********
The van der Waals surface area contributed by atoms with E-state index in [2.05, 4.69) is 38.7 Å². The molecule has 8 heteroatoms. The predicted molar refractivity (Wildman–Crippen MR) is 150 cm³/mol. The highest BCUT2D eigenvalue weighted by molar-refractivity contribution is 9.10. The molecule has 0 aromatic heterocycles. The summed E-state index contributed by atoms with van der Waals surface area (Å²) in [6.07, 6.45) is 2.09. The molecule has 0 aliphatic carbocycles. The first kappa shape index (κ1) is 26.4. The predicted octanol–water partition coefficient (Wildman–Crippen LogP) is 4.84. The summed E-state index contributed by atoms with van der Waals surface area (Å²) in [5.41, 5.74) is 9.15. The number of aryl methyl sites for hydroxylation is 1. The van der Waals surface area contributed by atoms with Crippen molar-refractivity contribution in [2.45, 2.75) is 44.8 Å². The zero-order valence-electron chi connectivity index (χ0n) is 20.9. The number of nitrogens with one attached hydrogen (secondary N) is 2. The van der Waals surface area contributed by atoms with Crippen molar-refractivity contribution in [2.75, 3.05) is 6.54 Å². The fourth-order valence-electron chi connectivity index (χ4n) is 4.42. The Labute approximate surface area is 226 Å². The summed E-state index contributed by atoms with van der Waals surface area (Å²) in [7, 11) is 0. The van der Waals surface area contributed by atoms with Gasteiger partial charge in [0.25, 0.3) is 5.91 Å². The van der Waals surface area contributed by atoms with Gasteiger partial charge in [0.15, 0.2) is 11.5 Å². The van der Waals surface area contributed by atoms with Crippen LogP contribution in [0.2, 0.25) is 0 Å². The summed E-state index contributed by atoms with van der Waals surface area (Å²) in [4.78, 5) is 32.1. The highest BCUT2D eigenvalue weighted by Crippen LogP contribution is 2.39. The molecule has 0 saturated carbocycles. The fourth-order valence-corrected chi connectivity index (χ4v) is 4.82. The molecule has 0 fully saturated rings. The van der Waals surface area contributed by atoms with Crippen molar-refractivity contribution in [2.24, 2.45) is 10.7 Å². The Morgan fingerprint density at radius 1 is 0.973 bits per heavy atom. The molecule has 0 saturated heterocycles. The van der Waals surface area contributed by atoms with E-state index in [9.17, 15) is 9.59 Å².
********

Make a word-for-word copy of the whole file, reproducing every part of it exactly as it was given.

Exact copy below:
The van der Waals surface area contributed by atoms with E-state index in [2.05, 4.69) is 38.7 Å². The molecule has 8 heteroatoms. The predicted molar refractivity (Wildman–Crippen MR) is 150 cm³/mol. The highest BCUT2D eigenvalue weighted by molar-refractivity contribution is 9.10. The molecule has 0 aromatic heterocycles. The summed E-state index contributed by atoms with van der Waals surface area (Å²) in [6.07, 6.45) is 2.09. The molecule has 0 aliphatic carbocycles. The first kappa shape index (κ1) is 26.4. The predicted octanol–water partition coefficient (Wildman–Crippen LogP) is 4.84. The summed E-state index contributed by atoms with van der Waals surface area (Å²) in [5.41, 5.74) is 9.15. The number of aryl methyl sites for hydroxylation is 1. The van der Waals surface area contributed by atoms with Crippen molar-refractivity contribution in [2.45, 2.75) is 44.8 Å². The zero-order valence-electron chi connectivity index (χ0n) is 20.9. The number of nitrogens with one attached hydrogen (secondary N) is 2. The van der Waals surface area contributed by atoms with Crippen molar-refractivity contribution in [2.75, 3.05) is 6.54 Å². The fourth-order valence-electron chi connectivity index (χ4n) is 4.42. The Labute approximate surface area is 226 Å². The summed E-state index contributed by atoms with van der Waals surface area (Å²) in [7, 11) is 0. The van der Waals surface area contributed by atoms with Gasteiger partial charge in [0.25, 0.3) is 5.91 Å². The van der Waals surface area contributed by atoms with Gasteiger partial charge in [0.15, 0.2) is 11.5 Å². The van der Waals surface area contributed by atoms with Crippen LogP contribution in [0.2, 0.25) is 0 Å². The summed E-state index contributed by atoms with van der Waals surface area (Å²) in [4.78, 5) is 32.1. The highest BCUT2D eigenvalue weighted by Crippen LogP contribution is 2.39. The molecule has 0 saturated carbocycles. The fourth-order valence-corrected chi connectivity index (χ4v) is 4.82. The molecule has 0 fully saturated rings. The van der Waals surface area contributed by atoms with Crippen molar-refractivity contribution in [2.24, 2.45) is 10.7 Å². The Morgan fingerprint density at radius 1 is 0.973 bits per heavy atom. The molecule has 0 saturated heterocycles. The van der Waals surface area contributed by atoms with E-state index in [9.17, 15) is 9.59 Å².